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“Bran thought about it. ‘Can a man still be brave if he’s afraid?’
‘That is the only time a man can be brave,’ his father told him.”
After the execution in chapter 1, Ned explains to his son that one cannot be brave unless he is tested, and throughout the book we see that Ned's lesson to Bran applies to more than just bravery. What Ned means is that bravery consists in overcoming fear, not in the absence of fear. What Ned implies is that it is the triumph over fear that is worth praising, and that being without fear isn't particularly praiseworthy in itself. Catelyn raises a similar point when she tells Robb that the Greatjon isn't an ideal choice to lead because he is fearless. She believes it makes the Greatjon act without considering all the risks involved, and in this way being fearless is actually a detriment.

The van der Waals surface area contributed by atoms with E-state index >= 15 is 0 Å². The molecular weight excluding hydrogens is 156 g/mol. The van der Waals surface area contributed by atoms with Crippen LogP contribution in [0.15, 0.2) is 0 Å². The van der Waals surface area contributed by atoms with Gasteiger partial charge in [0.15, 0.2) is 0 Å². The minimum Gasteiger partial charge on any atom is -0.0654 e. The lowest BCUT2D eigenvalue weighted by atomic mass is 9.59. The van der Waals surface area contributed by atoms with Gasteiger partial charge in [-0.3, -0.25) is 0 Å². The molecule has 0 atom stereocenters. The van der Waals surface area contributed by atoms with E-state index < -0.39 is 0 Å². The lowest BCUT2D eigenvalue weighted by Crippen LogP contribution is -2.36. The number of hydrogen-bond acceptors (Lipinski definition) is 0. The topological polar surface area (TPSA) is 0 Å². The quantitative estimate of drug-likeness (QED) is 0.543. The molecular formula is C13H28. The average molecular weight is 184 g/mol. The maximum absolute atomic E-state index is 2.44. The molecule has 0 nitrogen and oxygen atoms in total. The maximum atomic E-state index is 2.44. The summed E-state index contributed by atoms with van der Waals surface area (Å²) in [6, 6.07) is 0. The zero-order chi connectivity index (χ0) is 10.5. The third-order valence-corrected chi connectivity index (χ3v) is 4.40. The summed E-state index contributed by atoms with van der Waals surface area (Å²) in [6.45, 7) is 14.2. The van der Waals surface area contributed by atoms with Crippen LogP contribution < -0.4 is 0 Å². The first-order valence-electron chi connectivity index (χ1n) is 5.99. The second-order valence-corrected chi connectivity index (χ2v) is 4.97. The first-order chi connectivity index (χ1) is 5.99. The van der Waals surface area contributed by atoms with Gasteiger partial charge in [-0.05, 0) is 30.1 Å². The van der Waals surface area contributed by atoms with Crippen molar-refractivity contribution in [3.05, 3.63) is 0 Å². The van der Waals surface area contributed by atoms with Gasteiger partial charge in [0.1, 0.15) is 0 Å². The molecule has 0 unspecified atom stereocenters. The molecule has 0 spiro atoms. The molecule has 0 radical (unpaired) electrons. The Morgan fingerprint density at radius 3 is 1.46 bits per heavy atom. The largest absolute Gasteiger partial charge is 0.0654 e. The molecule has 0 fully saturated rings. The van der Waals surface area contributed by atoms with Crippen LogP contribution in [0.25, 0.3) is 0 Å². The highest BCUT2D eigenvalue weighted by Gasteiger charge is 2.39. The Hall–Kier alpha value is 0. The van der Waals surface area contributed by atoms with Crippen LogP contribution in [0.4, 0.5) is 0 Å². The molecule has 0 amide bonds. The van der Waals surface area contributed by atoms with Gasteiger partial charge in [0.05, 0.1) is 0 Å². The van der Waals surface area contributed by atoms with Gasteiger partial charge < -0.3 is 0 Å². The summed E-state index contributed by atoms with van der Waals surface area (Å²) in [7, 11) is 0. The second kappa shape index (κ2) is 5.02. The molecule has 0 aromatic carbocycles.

The same premise later applies to the notions of honor and duty that we see primarily in Ned's and Jon's struggles. As Commander Mormont suggests to Jon, one's oath to the Night's Watch is easy to keep if it is not in competition with anything. But it is precisely when that oath is in conflict with, for instance, love for one's family that the oath is proved. In other words, for Jon it is overcoming the temptation to join Robb that proves the strength of his oath. In Ned's case, he finds that it becomes difficult to maintain his honor when it is in conflict with his survival, but that is also when his honor means the most. In King's Landing, he quickly learns that being honorable puts him at a disadvantage, and it is his honorable decision to give Cersei advance warning of his intent to tell Robert about Joff's real father that ultimately leads to his death.